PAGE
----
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Gran Turismo Original Game Soundtrack :: Review by Dave

Gran Turismo Original Game Soundtrack Album Title: Gran Turismo Original Game Soundtrack
Record Label: Sony Records
Catalog No.: SRCL-4269 (CD); SRYL-7354 (MD)
Release Date: May 21, 1998; June 20, 1998
Purchase: Buy at Play-Asia


Gran Turismo was a revolutionary game which took the PlayStation by storm in 1998. Since then it has become a successful six game franchise and, despite competition from similar racing series (Burnout, Need for Speed, etc.), has consistently provided unique and realistic gameplay. More importantly though, the Gran Turismo series has been the stage for some outstanding video game music that reaches out to what could be considered as an unappreciated niche: the racing game fanatic.

The series exhibits an appropriate blend of original game music, renowned classical music, live performances, and iconic popular music to create a good balance of musical variety. However, the albums released seem to be of an 'either/or' variety, in that there is no album released which demonstrates the true diversity of the music in the series, but rather are split into collections of solely pop-, original-, or classical music. A good example is this soundtrack itself; the Gran Turismo Original Game Soundtrack features original music yet it does not feature tracks from Feeder or Cubanate which clearly feature within the game. Licensing issues? Most likely. Detriment to the soundtrack? Not so much, though it would have made a nice addition for some. Back on track though (no pun intended), let us focus on the Gran Turismo Game Soundtrack.


The soundtrack is split into two clearly different sections, which I will explore in turn. The first twelve tracks on the album are the creations of Masahiro Andoh and arranger Tadashi Namba, who form part of the renowned T-Square band that are prominent even outside of the game music world. You may recognise Masahiro Andoh as the composer behind the Arc the Lad series and, in the chance that you have also heard the music from those games, his contributions here are occasionally similar. What he has created here is another collection of progressive rock tracks filled with powerful melodies and captivating developments. Surprisingly, eight tracks of the first twelve also feature on Andoh's solo album ANDY'S, released two years before this soundtrack, perhaps showing how proud Andoh was of these themes.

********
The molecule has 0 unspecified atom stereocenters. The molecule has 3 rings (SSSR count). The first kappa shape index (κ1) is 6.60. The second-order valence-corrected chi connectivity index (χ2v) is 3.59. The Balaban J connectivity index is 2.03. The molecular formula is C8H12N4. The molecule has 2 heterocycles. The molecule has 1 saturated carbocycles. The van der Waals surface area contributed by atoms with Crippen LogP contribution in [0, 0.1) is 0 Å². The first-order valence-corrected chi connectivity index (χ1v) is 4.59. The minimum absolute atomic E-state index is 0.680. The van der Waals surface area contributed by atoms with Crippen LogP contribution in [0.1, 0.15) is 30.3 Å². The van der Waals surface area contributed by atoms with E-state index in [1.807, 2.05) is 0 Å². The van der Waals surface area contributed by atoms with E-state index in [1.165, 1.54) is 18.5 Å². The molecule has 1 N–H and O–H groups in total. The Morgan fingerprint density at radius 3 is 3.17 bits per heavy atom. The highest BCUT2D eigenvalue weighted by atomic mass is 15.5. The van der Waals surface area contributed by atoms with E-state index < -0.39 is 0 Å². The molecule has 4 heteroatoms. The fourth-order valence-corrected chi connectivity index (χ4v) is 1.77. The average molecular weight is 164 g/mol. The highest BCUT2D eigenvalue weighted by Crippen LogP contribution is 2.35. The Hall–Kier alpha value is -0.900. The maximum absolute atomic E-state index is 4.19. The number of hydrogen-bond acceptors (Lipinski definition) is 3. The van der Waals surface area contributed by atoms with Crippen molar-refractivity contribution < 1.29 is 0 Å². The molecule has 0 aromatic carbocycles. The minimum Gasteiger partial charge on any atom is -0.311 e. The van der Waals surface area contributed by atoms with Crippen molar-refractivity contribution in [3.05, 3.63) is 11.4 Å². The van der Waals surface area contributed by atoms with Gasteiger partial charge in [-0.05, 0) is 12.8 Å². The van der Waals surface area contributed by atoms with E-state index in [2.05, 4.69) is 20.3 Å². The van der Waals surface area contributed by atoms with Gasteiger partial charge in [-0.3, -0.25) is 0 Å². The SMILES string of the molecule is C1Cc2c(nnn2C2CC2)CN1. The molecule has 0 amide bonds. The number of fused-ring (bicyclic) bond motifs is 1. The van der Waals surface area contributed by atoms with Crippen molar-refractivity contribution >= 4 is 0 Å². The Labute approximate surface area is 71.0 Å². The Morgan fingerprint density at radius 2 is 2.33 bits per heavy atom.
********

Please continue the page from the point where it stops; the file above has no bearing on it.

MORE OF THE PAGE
The main theme "Moon Over the Castle" is a classic example of how the music fits the game. Though not originally created for the purpose of Gran Turismo, it has become the main anthem, featuring in each of the games so far and receiving ten rearrangements through the course of the series. "Moon Over the Castle" starts off in orchestral form with a slow paced string section introducing the main melody. The melody is spot on, as is the shift into the full-blown and manic rock segment which directs the rest of the track and successfully creates the image of being put in the driving seat of one of the game's many powerful cars. Within this segment we hear some emphatic guitar solos with a forceful underlying drum rhythm to craft what is certainly the most powerful and passionate track on the album. The theme is well thought out, most noticeable as it recapitulates on the opening orchestral segment towards the end to highlight the original string melody. It is easy to see why this theme has become so important in the Gran Turismo series since it has everything which is desired from a main theme (i.e. it has a memorable melody, it has authority, it has direction, and it has the ability to stand alone).

Masahiro Andoh has a good number of other memorable and powerful themes on the soundtrack, too. "Kiss You Good-Bye," "Nobody," and "Green Monster" are all strong rock tracks with amazing guitar solo lines. The most enthralling part about the tracks is how they feature wide ranges of instruments without taking any power away from their melodies. "Green Monster" features both a rock organ and piano which underlie the piece, creating a consistent and powerful background for which the main guitar line can move in and around. Musically, these tracks are outstanding, intricate, and enjoyable, and absolutely add to the power already exemplified in "Moon Over the Castle."